Camp Battles: Denver TE
Youngster Scheffler, veteran Graham itching for looks
When the Broncos outspent the Seahawks in March to acquire tight end Daniel Graham, it stirred up some heavy debate in the Mile High region. The five-year, $30 million deal given to Graham -- $15 million of which was guaranteed -- showed the team's long-term commitment. But what did the deal mean for promising second-year stud Tony Scheffler?
The Broncos will use Graham and Scheffler to help young quarterback Jay Cutler develop, but only one player will walk out of camp with the starting job, and only that player will offer fantasy owners significant value in 2007.
Why Scheffler will keep the job: Last season did not exactly start off with a bang for Scheffler. The 6-foot-5, 250-pound rookie caught just two passes in the Broncos' first six games. But during the year's final month and a half, with Cutler behind center, Scheffler took flight. He snagged three passes for 66 yards and two scores against San Diego, and had touchdowns in each of the Broncos' final two games. The chemistry he had built with Cutler had Denver fans believing the two could serve as the building blocks for the team's future. But two things occurred this offseason to derail those plans. First, the team signed Graham. Then Scheffler broke his foot during the team's May passing camp. He had immediate surgery to insert a screw in his foot. Doctors have assured him that he'll be ready in time for camp, but he should be fully mobile by mid-August, plenty of time for the start of the season.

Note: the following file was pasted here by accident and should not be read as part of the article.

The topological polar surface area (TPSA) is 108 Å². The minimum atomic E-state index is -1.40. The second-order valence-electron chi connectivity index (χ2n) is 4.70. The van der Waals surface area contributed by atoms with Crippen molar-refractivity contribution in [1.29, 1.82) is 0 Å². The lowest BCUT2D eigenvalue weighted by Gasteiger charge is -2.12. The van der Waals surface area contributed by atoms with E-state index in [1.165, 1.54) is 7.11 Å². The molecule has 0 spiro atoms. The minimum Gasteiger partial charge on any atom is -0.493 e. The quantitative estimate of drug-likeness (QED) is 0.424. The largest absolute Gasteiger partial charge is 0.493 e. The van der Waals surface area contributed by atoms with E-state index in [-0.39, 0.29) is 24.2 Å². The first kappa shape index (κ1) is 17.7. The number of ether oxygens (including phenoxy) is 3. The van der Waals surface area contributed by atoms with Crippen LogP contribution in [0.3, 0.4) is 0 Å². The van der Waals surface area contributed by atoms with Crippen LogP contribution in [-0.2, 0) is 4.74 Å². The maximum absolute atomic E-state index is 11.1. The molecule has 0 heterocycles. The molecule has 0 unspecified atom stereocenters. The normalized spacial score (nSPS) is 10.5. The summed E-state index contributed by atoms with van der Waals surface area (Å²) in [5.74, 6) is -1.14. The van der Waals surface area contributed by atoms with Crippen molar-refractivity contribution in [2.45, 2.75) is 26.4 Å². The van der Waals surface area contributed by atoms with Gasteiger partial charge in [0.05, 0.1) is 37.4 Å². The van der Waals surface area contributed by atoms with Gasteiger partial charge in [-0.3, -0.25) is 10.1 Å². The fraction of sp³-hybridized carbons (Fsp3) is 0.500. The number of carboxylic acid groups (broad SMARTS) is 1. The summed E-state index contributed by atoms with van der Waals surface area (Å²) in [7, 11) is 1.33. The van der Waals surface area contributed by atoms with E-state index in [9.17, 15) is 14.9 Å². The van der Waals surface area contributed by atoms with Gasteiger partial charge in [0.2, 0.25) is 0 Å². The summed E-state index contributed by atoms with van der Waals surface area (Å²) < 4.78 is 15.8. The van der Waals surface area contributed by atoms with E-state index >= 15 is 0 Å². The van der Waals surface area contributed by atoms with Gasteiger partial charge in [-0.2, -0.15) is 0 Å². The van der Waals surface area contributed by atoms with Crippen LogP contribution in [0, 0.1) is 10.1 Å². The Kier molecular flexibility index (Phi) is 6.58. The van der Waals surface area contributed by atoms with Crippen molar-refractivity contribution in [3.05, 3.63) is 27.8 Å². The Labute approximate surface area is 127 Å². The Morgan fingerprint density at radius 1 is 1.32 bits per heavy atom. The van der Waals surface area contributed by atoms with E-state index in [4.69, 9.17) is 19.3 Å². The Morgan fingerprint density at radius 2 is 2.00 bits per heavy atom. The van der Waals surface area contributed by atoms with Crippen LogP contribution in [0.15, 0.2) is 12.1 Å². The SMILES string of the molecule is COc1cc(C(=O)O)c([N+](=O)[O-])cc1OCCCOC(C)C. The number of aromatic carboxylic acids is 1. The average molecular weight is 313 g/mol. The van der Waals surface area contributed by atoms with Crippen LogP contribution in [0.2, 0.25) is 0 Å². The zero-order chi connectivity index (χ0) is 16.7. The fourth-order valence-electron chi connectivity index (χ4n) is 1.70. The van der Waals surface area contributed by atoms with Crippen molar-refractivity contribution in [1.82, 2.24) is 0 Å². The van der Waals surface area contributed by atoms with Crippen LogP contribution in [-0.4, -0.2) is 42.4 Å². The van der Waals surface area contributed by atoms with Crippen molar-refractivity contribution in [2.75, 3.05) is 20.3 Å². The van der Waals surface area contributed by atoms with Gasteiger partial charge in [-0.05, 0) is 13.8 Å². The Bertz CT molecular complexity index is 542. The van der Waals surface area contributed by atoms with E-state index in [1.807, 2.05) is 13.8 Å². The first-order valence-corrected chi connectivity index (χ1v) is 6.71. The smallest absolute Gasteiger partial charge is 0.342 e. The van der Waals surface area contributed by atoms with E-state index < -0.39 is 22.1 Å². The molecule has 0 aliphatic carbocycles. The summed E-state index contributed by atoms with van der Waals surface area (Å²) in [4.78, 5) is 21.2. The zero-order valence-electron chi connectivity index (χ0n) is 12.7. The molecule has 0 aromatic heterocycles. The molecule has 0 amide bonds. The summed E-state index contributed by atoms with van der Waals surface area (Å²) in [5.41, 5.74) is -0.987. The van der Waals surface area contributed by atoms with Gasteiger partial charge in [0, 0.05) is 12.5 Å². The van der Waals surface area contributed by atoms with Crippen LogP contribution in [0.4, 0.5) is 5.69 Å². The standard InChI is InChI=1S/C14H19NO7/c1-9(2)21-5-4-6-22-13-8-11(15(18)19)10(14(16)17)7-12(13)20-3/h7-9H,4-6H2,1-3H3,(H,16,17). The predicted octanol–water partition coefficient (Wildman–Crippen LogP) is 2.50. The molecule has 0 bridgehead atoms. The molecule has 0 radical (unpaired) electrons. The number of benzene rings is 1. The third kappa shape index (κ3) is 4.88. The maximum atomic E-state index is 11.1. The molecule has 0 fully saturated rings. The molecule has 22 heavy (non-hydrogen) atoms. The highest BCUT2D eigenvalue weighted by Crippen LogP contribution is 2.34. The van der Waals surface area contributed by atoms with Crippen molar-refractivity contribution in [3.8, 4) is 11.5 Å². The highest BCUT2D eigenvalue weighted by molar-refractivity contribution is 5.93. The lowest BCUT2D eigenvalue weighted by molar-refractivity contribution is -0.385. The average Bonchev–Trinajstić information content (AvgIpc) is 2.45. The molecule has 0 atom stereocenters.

Why Graham will win it: An outstanding blocker for the Patriots, Graham has been the prototypical gritty tight end during his five years in the league. Denver likes the prospect of pairing him with the team's other blocking tight end, Stephen Alexander, to bolster the rushing attack. But as much as the coaching staff likes his bulk, the Broncos believe he may have been underutilized as a receiver in New England. He did catch 120 passes, including 17 touchdowns, in Bill Belichick's equal opportunity passing attack. Graham is healthier and more experienced than Scheffler, and probably more versatile (Scheffler is not known for his blocking). For these reasons fans should expect the team to peg him as the No. 1 tight end, with Scheffler coming in on obvious passing downs. Another reason Graham will walk away with the job: that $15 million guarantee. Scheffler is still making the nickel salary all second-round picks are stuck with. The Broncos' financial commitment to Graham makes it difficult to believe they will leave him on the bench on first down.
Who fantasy owners should pull for: Scheffler
A much better receiver with big-play (and big-game) ability, Scheffler can make a difference for fantasy owners, whereas Graham can only be a serviceable backup. Graham has never collected more than 409 yards in a season, and his seven TDs in 2004 were an exception to what have been average scoring totals. Even if fans believe what the Broncos believe -- that Graham has room for growth -- it is difficult to believe he has enough room to approach the kind of numbers fantasy owners are looking for. Scheffler, on the other hand, has the tools to become a top-10 fantasy tight end -- and it could happen this season if he wins out in Denver.
Mike Beacom is the senior editor of Pro Fantasy Sports.